Ophelia in Exile

A multi-media art installation by artist Tereza Stehlikova, exploring the importance of all our senses in giving meaning to our human experience. Its concept is inspired by the current pandemic and its impact on how we engage with others. The exhibition is one of the manifestations of an ongoing collaborative dialogue initiated by the Tangible Territory journal, conceived by artist Tereza Stehlíková and sustained with involvement of her multi-disciplinary team of TT collaborators from the world of arts, philosophy and science.

Exhibition dates: 8 October 2021 – 15 January 2022
Vitrínka Gallery, Czech Centre London
30 Kensington Palace Gardens, London, W8 4QY

Opening hours:
Tue – Fri 10 am – 5 pm

“We are not creatures that see, hear, touch, smell and taste as separate and isolated sensations. Our sensory systems integrate experiences of our existential encounter with the world. The human reality is not visual or auditive, it is essentially multi-sensory, and this sensory integration provides the veracity of the real, the truth and the magic of the world.” Professor Juhani Pallasmaa, architect (from an upcoming TT journal publication).

The exhibition by Czech artist Tereza Stehlíková explores the fictional character of Ophelia, who has been quarantined in her home for an indefinite period of time. Ophelia has been exiled from the outside world: from contact with people, from nature, from a full human experience. Instead, she encounters the world through windows of monitors, engaged in Zoom calls or simply browsing Instagram, searching for images of the natural world which she longs to touch, smell. After many months of her strange sterile existence Ophelia is starting to feel two dimensional, like the version of herself inside a computer monitor.

Ophelia is a kind of avatar who stands in for each of us, as we appear on the other side of the screen, when we communicate on video calls, or us isolated in our homes, perhaps deprived of smell by the virus. The Covid pandemic has accelerated the existing move towards a virtualisation of our experience and over prioritisation of the audio-visual senses. The computer/phone screen has become a modern-day shrine, our most favoured window, a portal into other realities, representation of the world that is out of reach, as well as a mirror reflecting to us our own image. In this new world, we are all little bit like Ophelia, deprived of touch, disconnected, only virtually present. How can this strange state of being be explored creatively? Questioned philosophically? Examined scientifically?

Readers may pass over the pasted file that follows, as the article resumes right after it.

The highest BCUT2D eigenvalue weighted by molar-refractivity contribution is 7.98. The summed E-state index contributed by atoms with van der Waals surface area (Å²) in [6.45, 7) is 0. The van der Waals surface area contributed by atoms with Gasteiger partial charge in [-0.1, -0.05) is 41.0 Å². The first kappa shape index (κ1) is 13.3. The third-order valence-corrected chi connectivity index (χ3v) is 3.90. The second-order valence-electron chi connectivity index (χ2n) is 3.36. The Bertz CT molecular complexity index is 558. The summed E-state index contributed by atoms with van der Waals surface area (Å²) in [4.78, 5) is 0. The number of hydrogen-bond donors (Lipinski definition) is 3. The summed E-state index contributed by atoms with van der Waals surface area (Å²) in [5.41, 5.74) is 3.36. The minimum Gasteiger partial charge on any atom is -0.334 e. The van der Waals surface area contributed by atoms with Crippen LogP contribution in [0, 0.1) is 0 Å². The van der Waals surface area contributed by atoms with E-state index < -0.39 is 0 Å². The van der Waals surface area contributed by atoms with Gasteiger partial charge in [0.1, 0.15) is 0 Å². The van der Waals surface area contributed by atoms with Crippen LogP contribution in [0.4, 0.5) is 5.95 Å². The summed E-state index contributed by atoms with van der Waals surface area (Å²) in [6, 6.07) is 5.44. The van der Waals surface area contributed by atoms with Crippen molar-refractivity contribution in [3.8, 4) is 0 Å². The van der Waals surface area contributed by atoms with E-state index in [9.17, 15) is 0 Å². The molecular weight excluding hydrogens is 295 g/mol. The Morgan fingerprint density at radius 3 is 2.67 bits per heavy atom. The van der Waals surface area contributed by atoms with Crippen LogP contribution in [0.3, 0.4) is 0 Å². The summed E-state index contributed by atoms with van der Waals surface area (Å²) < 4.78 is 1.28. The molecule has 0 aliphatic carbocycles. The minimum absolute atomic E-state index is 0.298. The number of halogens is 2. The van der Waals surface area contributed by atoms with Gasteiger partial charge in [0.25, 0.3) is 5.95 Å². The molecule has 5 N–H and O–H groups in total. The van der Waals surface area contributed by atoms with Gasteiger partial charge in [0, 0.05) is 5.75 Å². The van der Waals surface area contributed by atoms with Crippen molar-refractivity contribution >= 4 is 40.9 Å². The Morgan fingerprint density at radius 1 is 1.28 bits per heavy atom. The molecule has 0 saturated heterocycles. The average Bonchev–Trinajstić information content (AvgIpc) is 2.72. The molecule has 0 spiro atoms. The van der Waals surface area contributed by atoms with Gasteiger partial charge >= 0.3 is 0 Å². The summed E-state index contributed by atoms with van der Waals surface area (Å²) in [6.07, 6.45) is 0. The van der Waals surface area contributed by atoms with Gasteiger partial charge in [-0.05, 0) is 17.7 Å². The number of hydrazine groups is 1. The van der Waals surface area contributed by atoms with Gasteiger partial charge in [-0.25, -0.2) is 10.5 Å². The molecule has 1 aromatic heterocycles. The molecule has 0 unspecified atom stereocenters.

The exhibition invites visitors to enter Ophelia’s living room, to witness some of her everyday reality through all their senses, including touch and smell. What you will find is a strange hybrid space, where domestic environment, technology and nature intertwine or even compete for attention. You will catch glimpses of Ophelia on monitors, as she moves through strange interiors, trying to feel and make sense. You will find traces of her presence in the objects she left behind: empty cups, a mirror, a necklace, a letter from a distant friend, her own unique perfume…You may also overhear fragments of Zoom conversations, voices of scientists and philosophers speculating on how and why Ophelia might be feeling what she does.

I’d also like to invite you to send Ophelia a message of support, which can take many forms: a simple email, a voice message, a handwritten letter, a book, a stone, a driftwood, whatever you’d like to share with her and for whatever reason. You can attach a note of explanation and your name or leave the object speak for itself.

If you are in London between 8th October 2021 – 15th January 2022, you can even come in person to visit Ophelia. Her temporary address is Vitrinka Gallery, 30 Kensington Palace Gardens, London, W8 4QY, UK and she is opening her doors to visitors from tonight, 6pm.

Her email is opheliainexile@gmail.com

All the contributions will become part of the exhibition. More about this in the latest issue of Tangible Territory journal.

More information here:

https://london.czechcentres.cz/en/blog/2021/09/new-multi-media-art-installation-reflects-on-self-isolation-and-its-consequences-on-our-experience

CREDITS AND THANKS

Performance: Tereza Kamenická

Music: Yumi Mashiki

Design & technical support: Michael Speechley

Plants: Nathalie Puget

Interviews:
Dr Anna Ciaunica – Philosopher/Cognitive scientist (Portugal/France/UK)
Anne-Heloise Dautel – architect at Bompas & Parr (France/UK)
Professor Ophelia Deroy – philosopher of mind and cognitive neuroscience (Germany)
Rosalyn Driscoll – artist (US)
Dr Carsten Friberg – philosopher (Denmark)
Sarah McCartney – perfumer (UK)
Professor Barry Smith – philosopher with focus on smell and taste (UK)
Professor Roberto Trotta, Cosmologist (Italy)
Katja Vaghi – dancer, choreographer and researcher (Germany/Switzerland)

Thank you to Premysl Pela and the whole Czech Centre London team for enabling this.

Also to Jack Alexandroff and Mona Camille for helping out with the set.

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